Michael Weiss-Malik was showing off an internal visualization of search traffic currently shown in one of the lobbies at Google's Mountain View, CA offices. This short video shows some footage of the visualization and ends with an interesting use of Google Street View.
Michael: This is called the GeoWall. This is an engineer's 20% project. Engineers at Google Earth are encouraged to spend 1/5th of their time on a project of their choosing. This actually pre-dates Google Earth. What we're looking at is traffic on the Internet. Every spot on the map, is a place where we've located its traffic that's coming to google.com for search. And every dot that's flying off the map represents a unit of traffic. So lots of dots, more traffic.
Lastly, the colors are the language. This gives a very dynamic display of who is searching Google and where they're located. You can actually see if you watch this long enough the day/night terminator from the sun and how that affects traffic; and basically visualize the population centers of the world -- the on line ones by Internet traffic.
Initially, places like Africa are interesting. They show very dark, very light. But that also means there is a huge potential there because there are a lot of people living there. They haven't quite gotten on line yet.
Tim: So, this is running in the lobby?
Michael: Yes, this runs in one of our lobbies; its sort of a demo for visitors and googlers.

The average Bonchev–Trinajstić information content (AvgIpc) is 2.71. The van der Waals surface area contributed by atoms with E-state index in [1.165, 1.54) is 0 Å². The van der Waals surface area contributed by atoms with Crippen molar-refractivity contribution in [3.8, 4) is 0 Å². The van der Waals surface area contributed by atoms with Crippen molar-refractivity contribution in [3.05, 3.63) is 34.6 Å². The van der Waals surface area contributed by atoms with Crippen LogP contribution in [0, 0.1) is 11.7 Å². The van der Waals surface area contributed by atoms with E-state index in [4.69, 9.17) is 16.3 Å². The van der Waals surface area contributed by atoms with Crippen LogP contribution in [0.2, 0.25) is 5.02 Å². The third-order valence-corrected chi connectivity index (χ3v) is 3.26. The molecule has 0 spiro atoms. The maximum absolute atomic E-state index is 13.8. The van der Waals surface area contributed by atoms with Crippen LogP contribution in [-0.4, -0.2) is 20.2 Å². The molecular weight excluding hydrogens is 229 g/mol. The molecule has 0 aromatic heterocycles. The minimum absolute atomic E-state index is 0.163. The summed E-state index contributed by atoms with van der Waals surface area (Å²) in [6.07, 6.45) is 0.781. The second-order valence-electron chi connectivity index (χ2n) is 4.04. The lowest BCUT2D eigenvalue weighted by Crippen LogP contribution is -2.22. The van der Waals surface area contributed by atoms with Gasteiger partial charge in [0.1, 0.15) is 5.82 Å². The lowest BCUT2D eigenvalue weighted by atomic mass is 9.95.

Tim: So, if you look closely, you can see the traffic coming from Moscow. Most of Russia seems dark.
Michael: I gather that means we don't have a lot of traffic from Russia. I'm not sure of the connectivity in Russia. You can see the east/west coast. It looks a lot like, I don't know if you've seen nighttime maps of the earth where you can see which areas of the earth are lit up by humans. You can see all the cities are really bright. This map, to me, looks a lot like this, the population center are the bright little spots. There is a lot of dark in between.
Tim: Is this something you made public or internal?
Michael: Its only seen internally at Google Earth. It was cycling earlier. There are a couple of different modes it tosses into.
Tim: So what else do you do for Google?
Michael: I'm a software engineer and KML Product Manager. KML is the language for Google Earth. If you want to put data on a map and style it, draw a blue line here, a little icon here for your favorite restaurant where a bubble pops off of it, KML is the language to do it with. It's kind of like the HTML of mapping.
Tim: Thank you very much.